Formalised curiosity at the Faculty of Theology
“Research is formalised curiosity. It is poking and prying with a purpose,” said the American novelist Zora Neale Hurston. It is a sentiment that rings as true today as it did all those many decades ago. It is also a maxim that the Faculty of Theology at the North-West University (NWU) has embraced with a fervour.
The does not merely extol the virtues of the Faith, it continuously strives to promote a greater understanding thereof.
To aid in this purpose the faculty can rely on a research unit and a research focus area. The Unit for Reformational Theology and the Development of the SA Society (URT) is a research unit like no other. The unit has seven focus areas namely Bibliological Perspectives, Ecclesiological Perspectives, Ecumenical Perspectives, Missiological Perspectives, Moral Development of the Society, Practical-Theological Perspective as well as Public Practical Theology and Civil Society.
The unit is also recognised as the most productive research entity at the NWU in its strive to make a a theological-scientific contribution to important debates in South Africa. In particular the unit concerns itself with debates that relate to the normative function of canonical Scripture and the contribution that Christian communities, through the Christian Church, make toward the development of our society in the international context.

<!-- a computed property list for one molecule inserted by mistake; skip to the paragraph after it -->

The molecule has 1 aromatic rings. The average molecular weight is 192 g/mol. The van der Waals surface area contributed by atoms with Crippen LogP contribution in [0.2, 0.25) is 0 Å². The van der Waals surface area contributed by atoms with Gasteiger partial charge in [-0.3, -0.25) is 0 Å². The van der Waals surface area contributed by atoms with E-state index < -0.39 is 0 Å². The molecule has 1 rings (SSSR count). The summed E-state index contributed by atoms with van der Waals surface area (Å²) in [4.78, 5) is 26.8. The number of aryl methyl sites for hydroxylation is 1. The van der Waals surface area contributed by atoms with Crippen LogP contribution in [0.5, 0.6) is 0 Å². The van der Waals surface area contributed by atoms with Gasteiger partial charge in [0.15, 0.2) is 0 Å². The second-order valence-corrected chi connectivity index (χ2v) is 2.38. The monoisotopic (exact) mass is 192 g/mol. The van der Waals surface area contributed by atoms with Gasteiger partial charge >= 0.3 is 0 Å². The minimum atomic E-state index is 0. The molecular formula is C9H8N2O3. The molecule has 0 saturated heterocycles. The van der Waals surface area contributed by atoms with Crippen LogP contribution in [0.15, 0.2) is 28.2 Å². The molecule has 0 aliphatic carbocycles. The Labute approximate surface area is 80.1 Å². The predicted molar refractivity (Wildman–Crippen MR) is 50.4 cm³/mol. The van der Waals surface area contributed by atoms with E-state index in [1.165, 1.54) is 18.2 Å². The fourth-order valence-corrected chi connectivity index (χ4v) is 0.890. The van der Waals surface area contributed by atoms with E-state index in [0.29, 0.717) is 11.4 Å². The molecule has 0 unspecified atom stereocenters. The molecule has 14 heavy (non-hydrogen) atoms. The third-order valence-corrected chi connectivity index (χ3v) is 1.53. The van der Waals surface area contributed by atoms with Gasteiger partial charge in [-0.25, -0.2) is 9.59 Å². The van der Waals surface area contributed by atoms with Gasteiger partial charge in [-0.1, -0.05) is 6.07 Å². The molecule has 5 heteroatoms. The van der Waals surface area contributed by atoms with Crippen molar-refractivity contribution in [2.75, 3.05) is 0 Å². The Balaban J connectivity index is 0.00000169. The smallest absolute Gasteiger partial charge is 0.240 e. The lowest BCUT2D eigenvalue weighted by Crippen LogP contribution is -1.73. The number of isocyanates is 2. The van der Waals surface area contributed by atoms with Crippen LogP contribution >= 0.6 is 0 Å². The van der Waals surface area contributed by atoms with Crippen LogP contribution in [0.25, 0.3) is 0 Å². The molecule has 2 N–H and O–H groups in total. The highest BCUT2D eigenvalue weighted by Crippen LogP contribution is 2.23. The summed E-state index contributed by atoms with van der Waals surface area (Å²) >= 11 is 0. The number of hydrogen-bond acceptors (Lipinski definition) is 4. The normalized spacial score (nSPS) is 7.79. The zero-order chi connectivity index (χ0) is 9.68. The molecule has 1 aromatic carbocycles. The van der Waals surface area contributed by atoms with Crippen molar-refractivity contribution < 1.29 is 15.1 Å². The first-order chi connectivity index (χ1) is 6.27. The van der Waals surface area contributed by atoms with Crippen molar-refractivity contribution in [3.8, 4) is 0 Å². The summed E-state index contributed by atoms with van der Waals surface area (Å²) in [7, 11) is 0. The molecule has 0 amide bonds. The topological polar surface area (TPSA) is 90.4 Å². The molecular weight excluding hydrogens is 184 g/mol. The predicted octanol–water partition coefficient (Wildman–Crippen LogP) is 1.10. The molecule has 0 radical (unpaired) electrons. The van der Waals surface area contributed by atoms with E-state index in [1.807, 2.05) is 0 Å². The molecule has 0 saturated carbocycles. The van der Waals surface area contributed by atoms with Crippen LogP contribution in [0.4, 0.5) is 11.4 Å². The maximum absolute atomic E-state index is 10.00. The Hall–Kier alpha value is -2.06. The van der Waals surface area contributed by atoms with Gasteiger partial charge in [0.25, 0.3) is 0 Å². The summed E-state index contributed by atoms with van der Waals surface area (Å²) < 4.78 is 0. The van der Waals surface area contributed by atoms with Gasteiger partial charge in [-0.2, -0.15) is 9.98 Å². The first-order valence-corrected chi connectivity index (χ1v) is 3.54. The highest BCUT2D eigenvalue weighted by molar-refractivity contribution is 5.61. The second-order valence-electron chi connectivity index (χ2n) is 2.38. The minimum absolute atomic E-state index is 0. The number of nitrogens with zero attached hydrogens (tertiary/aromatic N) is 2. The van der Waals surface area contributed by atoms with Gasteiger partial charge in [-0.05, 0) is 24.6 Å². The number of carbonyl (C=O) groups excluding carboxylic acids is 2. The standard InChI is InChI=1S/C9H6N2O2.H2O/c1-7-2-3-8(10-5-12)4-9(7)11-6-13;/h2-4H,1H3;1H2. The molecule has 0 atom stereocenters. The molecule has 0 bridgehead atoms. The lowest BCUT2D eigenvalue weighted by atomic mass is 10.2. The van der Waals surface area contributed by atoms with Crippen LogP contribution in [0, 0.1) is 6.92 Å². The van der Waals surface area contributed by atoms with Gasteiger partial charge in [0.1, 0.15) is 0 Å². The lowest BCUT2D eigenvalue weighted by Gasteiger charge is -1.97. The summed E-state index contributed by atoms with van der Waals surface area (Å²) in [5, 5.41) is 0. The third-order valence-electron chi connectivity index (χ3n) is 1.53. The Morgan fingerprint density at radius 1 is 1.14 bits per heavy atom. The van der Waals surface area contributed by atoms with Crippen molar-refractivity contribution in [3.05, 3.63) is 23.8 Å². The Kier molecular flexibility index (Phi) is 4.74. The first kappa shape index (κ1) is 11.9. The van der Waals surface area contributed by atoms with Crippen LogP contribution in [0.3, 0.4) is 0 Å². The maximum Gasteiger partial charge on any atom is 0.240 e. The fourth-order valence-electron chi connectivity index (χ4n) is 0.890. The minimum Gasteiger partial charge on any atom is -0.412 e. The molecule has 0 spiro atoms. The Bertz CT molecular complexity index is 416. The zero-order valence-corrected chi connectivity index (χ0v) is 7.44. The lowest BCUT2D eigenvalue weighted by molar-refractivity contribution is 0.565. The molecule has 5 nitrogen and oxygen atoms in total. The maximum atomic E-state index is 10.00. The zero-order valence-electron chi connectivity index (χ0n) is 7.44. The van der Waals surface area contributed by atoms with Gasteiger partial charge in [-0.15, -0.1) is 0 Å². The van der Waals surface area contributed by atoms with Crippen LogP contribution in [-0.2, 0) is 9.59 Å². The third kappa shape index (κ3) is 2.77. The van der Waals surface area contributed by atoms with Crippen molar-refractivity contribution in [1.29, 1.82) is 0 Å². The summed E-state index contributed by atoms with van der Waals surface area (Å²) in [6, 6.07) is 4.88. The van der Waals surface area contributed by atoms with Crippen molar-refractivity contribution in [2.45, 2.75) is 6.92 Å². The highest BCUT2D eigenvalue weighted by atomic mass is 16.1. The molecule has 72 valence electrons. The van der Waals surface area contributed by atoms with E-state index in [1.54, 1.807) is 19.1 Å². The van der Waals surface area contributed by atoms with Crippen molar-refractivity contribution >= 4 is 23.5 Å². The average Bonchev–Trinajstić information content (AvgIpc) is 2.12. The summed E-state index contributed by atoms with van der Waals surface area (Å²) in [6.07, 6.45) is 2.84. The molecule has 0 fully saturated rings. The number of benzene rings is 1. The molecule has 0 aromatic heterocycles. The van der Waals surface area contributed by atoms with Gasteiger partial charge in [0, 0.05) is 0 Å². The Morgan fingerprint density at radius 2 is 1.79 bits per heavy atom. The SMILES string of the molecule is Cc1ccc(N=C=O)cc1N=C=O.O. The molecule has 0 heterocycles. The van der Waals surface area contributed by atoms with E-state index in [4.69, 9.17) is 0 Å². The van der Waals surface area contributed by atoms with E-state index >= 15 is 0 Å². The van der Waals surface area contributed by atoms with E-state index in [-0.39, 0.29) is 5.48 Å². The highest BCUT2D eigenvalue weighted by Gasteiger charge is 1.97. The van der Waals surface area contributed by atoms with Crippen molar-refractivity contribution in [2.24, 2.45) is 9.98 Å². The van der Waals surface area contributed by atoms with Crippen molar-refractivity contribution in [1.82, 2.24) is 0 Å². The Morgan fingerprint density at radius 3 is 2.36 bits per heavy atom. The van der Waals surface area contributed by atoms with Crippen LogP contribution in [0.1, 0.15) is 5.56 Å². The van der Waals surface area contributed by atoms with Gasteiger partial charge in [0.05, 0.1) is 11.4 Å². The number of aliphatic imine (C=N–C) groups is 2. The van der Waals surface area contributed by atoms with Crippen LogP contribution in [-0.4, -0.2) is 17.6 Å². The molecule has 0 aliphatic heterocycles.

The unit’s research does not focus only on the Bible in its original contexts, it also offers hermeneutical lenses for how the reception of these texts in contemporary situation can open up surprising and truthful insights into the origin of life, renewal of like and purpose of life. It is research that has relevance for modern society and its dynamics of change and renewal.
Since 2016 the unit published seven books that address societal issues. It served as a unique opportunity to reflect on the role of faith communities within society and to become aware of burning issues like inter alia corruption, childhood in Africa and togetherness in South Africa. Aspects like racism, gender, student protests, human rights and hate speech were also addressed.